How can NRP 72 help to solve the problem?

The aim of our research projects is to help develop concrete solutions within 5 years. We examine the different aspects of the resistance problem in three modules: in the first module, for example, we investigate how and where antibiotic resistance occurs, and how it is passed on from bacterium to bacterium. This is important in terms of systematically combating the further spread of antibiotic resistance.

Can research also help people who are already infected with resistant germs?

Yes, in a second module, we are developing faster methods of diagnosis. Today, it normally takes anything from one to several days to cultivate the bacterial pathogens and determine their resistance spectrums. During this time, doctors are groping in the dark as to the best treatment options. If this information were available within a matter of hours, treatment with the right antibiotic could begin at the outset. Under this module, we will also be looking for new active ingredients that the pharmaceutical industry can develop into market-ready products.

Does that mean you’ll leave the job of testing the effectiveness of new active ingredients to industry?

Developing an active ingredient through to market launch is too lengthy and costly a process to tackle under an NRP. This is why the clinical trials that we will conduct in our third module are mainly focused on the goal of reducing antibiotic consumption and minimising the spread of antibiotic-resistant germs.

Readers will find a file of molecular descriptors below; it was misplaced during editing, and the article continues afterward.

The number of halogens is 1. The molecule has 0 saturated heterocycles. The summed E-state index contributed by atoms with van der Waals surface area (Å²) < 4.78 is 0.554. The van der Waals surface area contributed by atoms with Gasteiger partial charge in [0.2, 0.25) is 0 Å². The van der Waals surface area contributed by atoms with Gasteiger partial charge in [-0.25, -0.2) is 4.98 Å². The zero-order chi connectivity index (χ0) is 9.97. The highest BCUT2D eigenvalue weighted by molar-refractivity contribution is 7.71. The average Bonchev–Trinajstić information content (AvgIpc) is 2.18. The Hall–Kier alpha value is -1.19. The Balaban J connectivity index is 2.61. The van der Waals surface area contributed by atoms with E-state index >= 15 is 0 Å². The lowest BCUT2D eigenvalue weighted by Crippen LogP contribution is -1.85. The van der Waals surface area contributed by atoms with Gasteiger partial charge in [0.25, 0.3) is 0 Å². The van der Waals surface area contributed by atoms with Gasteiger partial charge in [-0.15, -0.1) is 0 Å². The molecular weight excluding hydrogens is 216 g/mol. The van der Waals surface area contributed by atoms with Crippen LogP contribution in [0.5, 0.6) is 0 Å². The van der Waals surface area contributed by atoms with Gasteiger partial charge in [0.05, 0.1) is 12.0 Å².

Can you name any successful examples of preventive measures?

Methicillin-resistant Staphylococcus aureus (MRSA) was in the headlines a number of years ago. In response to the increasingly critical situation, the Netherlands introduced targeted screening at hospital admission. Patients identified as carriers are isolated and treated with specific measures to prevent the resistant germs from spreading. While this search and destroy policy is cost and labour-intensive, it is highly effective. Strategies of this kind are also practised in isolated instances in Switzerland, but unlike in the Netherlands, say, there are no binding guidelines in place at national level.

Aside from antibiotics, are there any other active substances that are effective against bacteria?

Certain disinfectants, but they can only inactivate germs on the body's surface. Antibiotics are by definition selectively toxic active substances. They kill bacteria without harming the human body. Alternative approaches are also available to treat bacterial infections in the body. For instance, some active ingredients, which themselves are non-toxic, can make resistant pathogens sensitive to antibiotics. The use of bacteriophages (viruses which infect bacteria) is another interesting strategy, and one that doctors in Eastern Europe have been practising for decades and was, for example, employed to treat superficial skin infections. The effectiveness of this method has yet to be verified by controlled clinical trials.